Bucks strike gold with rookie Malcolm Brogdon
No. 36 pick out of Virgina is proving to be wise beyond his years
Former NBA player Gilbert Arenas had a notorious “hit list,” a reminder seared into his brain of every team who let him slide into the second round of the 2001 NBA Draft. Finally snagged with the 32nd pick by the Golden State Warriors, Arenas then methodically set about extracting payback against those teams throughout his career.
Malcolm Brogdon isn’t as outspoken as Arenas, nor as blatant in resenting the slights he felt on June 23 as team after team passed on him at the 2016 NBA Draft in Brooklyn. But he was paying attention then, and he’s paying attention now in what so far has been an overachieving first season as a Milwaukee Bucks point guard.
“My whole career, I’ve been an underdog, I’ve been underestimated,” Brogdon said after Milwaukee’s game against New York on Friday. “Therefore I’ve had a chip on my shoulder my entire career.
“Being drafted in the second round when you think you’re supposed to be in the first round, a lottery pick, the chip grows bigger. And you have more to prove.”
Brogdon’s use of “entire” in describing his career has more than a little to do with the latest helping of disrespect he had to swallow last summer. He wasn’t a one-and-done prospect in college, instead spending four seasons at Virginia and sticking around for five scholastic years (redshirted in 2012-13 after foot surgery).
Even when he enrolled at the Charlottesville, Va., school, Brogdon only caught the eye of coach Tony Bennett at the Peach Jam AAU tournament in the spring of 2010. Bennett liked what he saw of Brogdon’s game – he was sturdy and big for a point guard then, a full 6-foot-5 and 215 pounds now – and assumed the big dogs of the NCAA, North Carolina and Duke, stalking him.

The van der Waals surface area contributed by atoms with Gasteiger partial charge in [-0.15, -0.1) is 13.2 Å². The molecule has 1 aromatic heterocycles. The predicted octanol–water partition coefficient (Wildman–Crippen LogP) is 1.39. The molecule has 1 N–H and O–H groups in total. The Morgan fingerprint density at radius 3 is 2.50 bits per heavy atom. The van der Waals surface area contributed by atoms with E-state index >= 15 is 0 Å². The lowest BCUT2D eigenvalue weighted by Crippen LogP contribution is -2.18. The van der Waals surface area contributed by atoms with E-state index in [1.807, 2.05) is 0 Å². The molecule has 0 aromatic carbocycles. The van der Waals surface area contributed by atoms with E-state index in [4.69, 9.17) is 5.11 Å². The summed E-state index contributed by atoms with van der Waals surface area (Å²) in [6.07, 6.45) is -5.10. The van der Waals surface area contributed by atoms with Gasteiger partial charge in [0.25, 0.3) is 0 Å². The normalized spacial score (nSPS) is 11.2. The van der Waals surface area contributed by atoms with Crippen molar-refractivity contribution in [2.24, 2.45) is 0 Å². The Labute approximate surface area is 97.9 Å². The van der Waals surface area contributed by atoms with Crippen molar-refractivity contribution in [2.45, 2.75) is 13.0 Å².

Nope. Only Clemson.
Bennett phoned Brogdon later, sealing the deal from his side immediately. “Within like a minute, you could tell he was different, just by the way he spoke,” the Cavaliers coach said.
Brogdon’s maturity impressed folks along the way – he averaged 18.2 points, 4.1 rebounds and 3.1 assists as a senior – and one Bucks insider who met him at a pre-draft camp last spring came away thinking, “We need this guy. Whether he ever plays for us or not.” But the meat market that is the draft favors talent, timed and measured skills and the sort of raw potential more typical of 19-year-olds, not 23-going-on-24-year-olds such as Brogdon.
“I pride myself on what I do every night, I pride myself on my work ethic and how I carry myself.”
Of course, then GMs and their coaches grumble about running day care facilities for athletes who are still stuck in Basketball 101. Brogdon was the opposite of that when the Bucks picked him at No. 36 overall, in between Boston’s selection of Rade Zagorac and Houston’s of Chinanu Onuaku. Those two, combined, have logged 862 fewer minutes, scored 314 fewer points and appeared in 35 fewer games (which is to say, Onuaku, 20, had one eight-minute appearance with six points while Zagorac, 21, still is over in Serbia).
“[Staying in college] worked against me for a lot of teams,” Brogdon said. “Saw me as older, saw me as ‘ceiling’s done, peaking in college.’ That’s just the nature of business in the NBA. A lot of scouts and people are enamored with athleticism and youth. So they take that any day over mature, high-quality basketball players.
“Then there are teams like the Bucks who said, ‘This guy was one of the better players in college and got better and better. Why can’t he continue to do that?’”
Brogdon isn’t apologizing for how late he was drafted, any more than he’s gloating over the success he’s had so far. In his draft class, he ranks second to the Lakers’ Brandon Ingram in minutes, trails only New Orleans Buddy Hield and Ingram in points, and leads assists by a wide margin.
Heading into Milwaukee’s game at San Antonio Tuesday night (8:30 p.m. ET, League Pass), Brogdon had started six consecutive games, moving up in the rotation when Matthew Dellavedova battled a hamstring and staying there.
He had a triple-double at Chicago on Dec. 31 and scored a season-best 22 points against Washington Sunday. All the while steering the Bucks attack, when Giannis Anteteokounmpo isn’t in charge, with a steady hand.
So what if the rookie is older than the Greek Freak, Jabari Parker and even Rashad Vaughn, Milwaukee’s first-round pick in 2015?